While extolling its many and varied virtues, he inadvertently tripped himself up by completely inaccurately describing the phenomenon of jitter ... seems he hadn't read up enough on the technical manual that accompanied the product.

After a little while, I attempted to summarise my understanding of this product back to him, to show him I'd been listening. He was all ready to sell me one until I started asking some questions which led me to explain the function of the second pictured device...


Conversation went something like this:

"So, this machine will take a PCM data stream at 1.4 megabits per second (Red Book CD standard), store and buffer it, then output an identical data stream according to its own internal clock, which is carefully designed to be high-accuracy and not susceptible to disruption, correct?"

"Yes, and [long spiel about how that makes it sound better, yada yada]"

"And it's $2200." [That was the $NZ price at the time]

"Yes, possibly the best value enhancement you can make to a digital system....."

"OK, so what then would you say about a device that does this at around 70 times the data rate, and not for one but eight separate inputs?"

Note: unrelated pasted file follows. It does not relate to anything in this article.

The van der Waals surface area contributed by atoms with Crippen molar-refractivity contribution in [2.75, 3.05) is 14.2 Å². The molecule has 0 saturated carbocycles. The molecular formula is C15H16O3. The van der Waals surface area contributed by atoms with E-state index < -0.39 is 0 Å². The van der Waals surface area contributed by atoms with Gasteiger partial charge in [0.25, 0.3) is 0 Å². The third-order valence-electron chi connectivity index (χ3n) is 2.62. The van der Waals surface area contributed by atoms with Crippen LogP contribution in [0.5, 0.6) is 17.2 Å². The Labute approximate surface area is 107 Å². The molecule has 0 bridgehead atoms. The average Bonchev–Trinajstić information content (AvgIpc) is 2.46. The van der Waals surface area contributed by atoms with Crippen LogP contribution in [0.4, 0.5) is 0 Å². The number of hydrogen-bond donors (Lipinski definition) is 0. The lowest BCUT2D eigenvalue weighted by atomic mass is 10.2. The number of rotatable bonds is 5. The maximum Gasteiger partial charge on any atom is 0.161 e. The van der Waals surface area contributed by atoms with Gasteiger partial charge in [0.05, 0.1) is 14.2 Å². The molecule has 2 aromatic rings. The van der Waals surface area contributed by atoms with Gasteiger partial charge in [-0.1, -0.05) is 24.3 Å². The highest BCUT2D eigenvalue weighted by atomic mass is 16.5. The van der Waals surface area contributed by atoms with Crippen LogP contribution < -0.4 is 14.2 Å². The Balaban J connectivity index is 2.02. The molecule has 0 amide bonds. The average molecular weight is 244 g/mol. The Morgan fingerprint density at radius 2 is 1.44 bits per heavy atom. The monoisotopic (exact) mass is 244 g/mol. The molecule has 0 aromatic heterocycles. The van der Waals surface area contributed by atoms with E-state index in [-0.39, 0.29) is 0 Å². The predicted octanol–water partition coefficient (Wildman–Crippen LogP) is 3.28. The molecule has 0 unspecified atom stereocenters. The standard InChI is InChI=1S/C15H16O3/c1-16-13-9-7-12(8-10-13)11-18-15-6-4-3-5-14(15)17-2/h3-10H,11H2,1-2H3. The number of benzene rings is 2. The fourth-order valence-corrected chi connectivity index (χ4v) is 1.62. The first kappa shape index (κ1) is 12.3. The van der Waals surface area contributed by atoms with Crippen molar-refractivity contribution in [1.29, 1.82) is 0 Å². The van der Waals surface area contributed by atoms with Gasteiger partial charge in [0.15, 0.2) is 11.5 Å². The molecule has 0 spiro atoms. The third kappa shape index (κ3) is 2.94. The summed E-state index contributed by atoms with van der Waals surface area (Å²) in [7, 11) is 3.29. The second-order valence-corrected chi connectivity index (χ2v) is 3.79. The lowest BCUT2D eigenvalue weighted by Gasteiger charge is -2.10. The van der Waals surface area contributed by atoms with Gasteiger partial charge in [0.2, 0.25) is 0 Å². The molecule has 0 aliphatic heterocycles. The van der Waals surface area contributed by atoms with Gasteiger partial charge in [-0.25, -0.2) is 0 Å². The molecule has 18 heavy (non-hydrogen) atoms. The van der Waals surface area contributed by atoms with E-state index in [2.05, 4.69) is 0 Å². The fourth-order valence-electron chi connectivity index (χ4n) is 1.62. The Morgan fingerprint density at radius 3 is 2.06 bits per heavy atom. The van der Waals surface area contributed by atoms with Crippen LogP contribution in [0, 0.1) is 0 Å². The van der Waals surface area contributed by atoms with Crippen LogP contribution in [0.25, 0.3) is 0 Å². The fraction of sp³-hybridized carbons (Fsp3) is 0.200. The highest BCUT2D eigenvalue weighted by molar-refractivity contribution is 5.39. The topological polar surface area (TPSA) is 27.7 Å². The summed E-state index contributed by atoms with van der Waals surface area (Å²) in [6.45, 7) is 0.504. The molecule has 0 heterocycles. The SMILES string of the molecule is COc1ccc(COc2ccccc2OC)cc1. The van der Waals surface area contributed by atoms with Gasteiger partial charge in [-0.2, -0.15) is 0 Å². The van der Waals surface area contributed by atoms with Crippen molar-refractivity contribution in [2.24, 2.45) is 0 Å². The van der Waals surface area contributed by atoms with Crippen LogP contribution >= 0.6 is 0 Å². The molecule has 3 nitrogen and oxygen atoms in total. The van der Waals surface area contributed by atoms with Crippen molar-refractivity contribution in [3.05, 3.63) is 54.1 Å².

"Well the DTI represents the cutting edge of digital transmission design, so perhaps in the future something might be designed that could do what you say, but it would be a very high-end piece of equipment, so only the most serious audiophiles would require it, and that's assuming there'd ever be a digital recording standard that would utilise such a bit rate"

"So you're saying it'd be expensive then?"

"Something with over 500 times the processing capacity of this machine? Very!"

At which point I explained the functionality of the 10/100 ethernet hub, and then its price.

He wasn't smiling any more.

In fact, I got the distinct sense I'd outstayed my welcome in that establishment.


– This is why I don't go into high-end hi-fi stores any more. –